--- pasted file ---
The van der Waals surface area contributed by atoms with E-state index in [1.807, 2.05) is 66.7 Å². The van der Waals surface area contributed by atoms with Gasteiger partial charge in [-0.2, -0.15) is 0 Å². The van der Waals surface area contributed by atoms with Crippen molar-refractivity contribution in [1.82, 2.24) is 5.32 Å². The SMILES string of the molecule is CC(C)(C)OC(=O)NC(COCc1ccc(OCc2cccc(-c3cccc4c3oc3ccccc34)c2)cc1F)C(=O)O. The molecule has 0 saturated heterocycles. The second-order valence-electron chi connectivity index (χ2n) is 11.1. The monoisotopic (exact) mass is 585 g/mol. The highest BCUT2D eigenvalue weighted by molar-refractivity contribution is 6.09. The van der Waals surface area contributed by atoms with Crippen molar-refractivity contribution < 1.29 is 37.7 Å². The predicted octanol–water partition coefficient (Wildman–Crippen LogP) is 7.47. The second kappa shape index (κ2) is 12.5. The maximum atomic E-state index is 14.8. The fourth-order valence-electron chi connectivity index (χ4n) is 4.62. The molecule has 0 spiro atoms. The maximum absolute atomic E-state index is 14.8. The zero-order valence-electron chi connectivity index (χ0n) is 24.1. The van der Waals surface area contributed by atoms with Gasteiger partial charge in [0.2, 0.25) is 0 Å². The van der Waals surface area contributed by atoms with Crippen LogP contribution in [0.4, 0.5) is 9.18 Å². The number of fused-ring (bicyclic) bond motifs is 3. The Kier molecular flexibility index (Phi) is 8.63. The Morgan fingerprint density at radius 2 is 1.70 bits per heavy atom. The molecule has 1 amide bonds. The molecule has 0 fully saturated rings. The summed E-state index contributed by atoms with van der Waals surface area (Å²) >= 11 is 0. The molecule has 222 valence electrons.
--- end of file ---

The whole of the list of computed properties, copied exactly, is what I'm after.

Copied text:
The van der Waals surface area contributed by atoms with E-state index in [1.807, 2.05) is 66.7 Å². The van der Waals surface area contributed by atoms with Gasteiger partial charge in [-0.2, -0.15) is 0 Å². The van der Waals surface area contributed by atoms with Crippen molar-refractivity contribution in [1.82, 2.24) is 5.32 Å². The SMILES string of the molecule is CC(C)(C)OC(=O)NC(COCc1ccc(OCc2cccc(-c3cccc4c3oc3ccccc34)c2)cc1F)C(=O)O. The molecule has 0 saturated heterocycles. The second-order valence-electron chi connectivity index (χ2n) is 11.1. The monoisotopic (exact) mass is 585 g/mol. The highest BCUT2D eigenvalue weighted by molar-refractivity contribution is 6.09. The van der Waals surface area contributed by atoms with Crippen molar-refractivity contribution < 1.29 is 37.7 Å². The predicted octanol–water partition coefficient (Wildman–Crippen LogP) is 7.47. The second kappa shape index (κ2) is 12.5. The maximum atomic E-state index is 14.8. The fourth-order valence-electron chi connectivity index (χ4n) is 4.62. The molecule has 0 spiro atoms. The maximum absolute atomic E-state index is 14.8. The zero-order valence-electron chi connectivity index (χ0n) is 24.1. The van der Waals surface area contributed by atoms with Gasteiger partial charge in [0.2, 0.25) is 0 Å². The van der Waals surface area contributed by atoms with Crippen LogP contribution in [0.4, 0.5) is 9.18 Å². The number of fused-ring (bicyclic) bond motifs is 3. The Kier molecular flexibility index (Phi) is 8.63. The Morgan fingerprint density at radius 2 is 1.70 bits per heavy atom. The molecule has 1 amide bonds. The molecule has 0 fully saturated rings. The summed E-state index contributed by atoms with van der Waals surface area (Å²) >= 11 is 0. The molecule has 222 valence electrons.